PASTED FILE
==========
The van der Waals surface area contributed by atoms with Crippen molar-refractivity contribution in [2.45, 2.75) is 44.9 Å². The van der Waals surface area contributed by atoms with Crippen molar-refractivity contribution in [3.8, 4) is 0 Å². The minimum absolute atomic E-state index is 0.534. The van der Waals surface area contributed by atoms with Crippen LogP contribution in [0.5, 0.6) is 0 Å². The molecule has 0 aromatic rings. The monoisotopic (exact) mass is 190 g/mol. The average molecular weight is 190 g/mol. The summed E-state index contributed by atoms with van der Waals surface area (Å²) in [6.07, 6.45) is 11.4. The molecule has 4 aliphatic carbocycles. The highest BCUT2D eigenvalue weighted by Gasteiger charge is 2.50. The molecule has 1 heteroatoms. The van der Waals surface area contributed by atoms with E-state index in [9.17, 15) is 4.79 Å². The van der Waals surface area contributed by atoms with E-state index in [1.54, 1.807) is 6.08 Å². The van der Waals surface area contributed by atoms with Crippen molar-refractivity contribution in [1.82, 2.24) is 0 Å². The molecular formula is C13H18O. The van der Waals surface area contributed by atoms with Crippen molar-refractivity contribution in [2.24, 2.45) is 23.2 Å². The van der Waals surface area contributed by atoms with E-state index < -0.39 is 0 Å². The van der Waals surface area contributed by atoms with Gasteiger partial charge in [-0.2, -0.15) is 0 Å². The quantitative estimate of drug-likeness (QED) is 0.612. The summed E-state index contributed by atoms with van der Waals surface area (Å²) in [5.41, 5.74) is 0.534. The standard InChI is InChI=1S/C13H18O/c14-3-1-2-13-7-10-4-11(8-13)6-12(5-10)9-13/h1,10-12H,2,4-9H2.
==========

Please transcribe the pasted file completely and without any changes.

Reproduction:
The van der Waals surface area contributed by atoms with Crippen molar-refractivity contribution in [2.45, 2.75) is 44.9 Å². The van der Waals surface area contributed by atoms with Crippen molar-refractivity contribution in [3.8, 4) is 0 Å². The minimum absolute atomic E-state index is 0.534. The van der Waals surface area contributed by atoms with Crippen LogP contribution in [0.5, 0.6) is 0 Å². The molecule has 0 aromatic rings. The monoisotopic (exact) mass is 190 g/mol. The average molecular weight is 190 g/mol. The summed E-state index contributed by atoms with van der Waals surface area (Å²) in [6.07, 6.45) is 11.4. The molecule has 4 aliphatic carbocycles. The highest BCUT2D eigenvalue weighted by Gasteiger charge is 2.50. The molecule has 1 heteroatoms. The van der Waals surface area contributed by atoms with E-state index in [9.17, 15) is 4.79 Å². The van der Waals surface area contributed by atoms with E-state index in [1.54, 1.807) is 6.08 Å². The van der Waals surface area contributed by atoms with Crippen molar-refractivity contribution in [1.82, 2.24) is 0 Å². The molecular formula is C13H18O. The van der Waals surface area contributed by atoms with Crippen molar-refractivity contribution in [2.24, 2.45) is 23.2 Å². The van der Waals surface area contributed by atoms with E-state index < -0.39 is 0 Å². The van der Waals surface area contributed by atoms with Gasteiger partial charge in [-0.2, -0.15) is 0 Å². The quantitative estimate of drug-likeness (QED) is 0.612. The summed E-state index contributed by atoms with van der Waals surface area (Å²) in [5.41, 5.74) is 0.534. The standard InChI is InChI=1S/C13H18O/c14-3-1-2-13-7-10-4-11(8-13)6-12(5-10)9-13/h1,10-12H,2,4-9H2.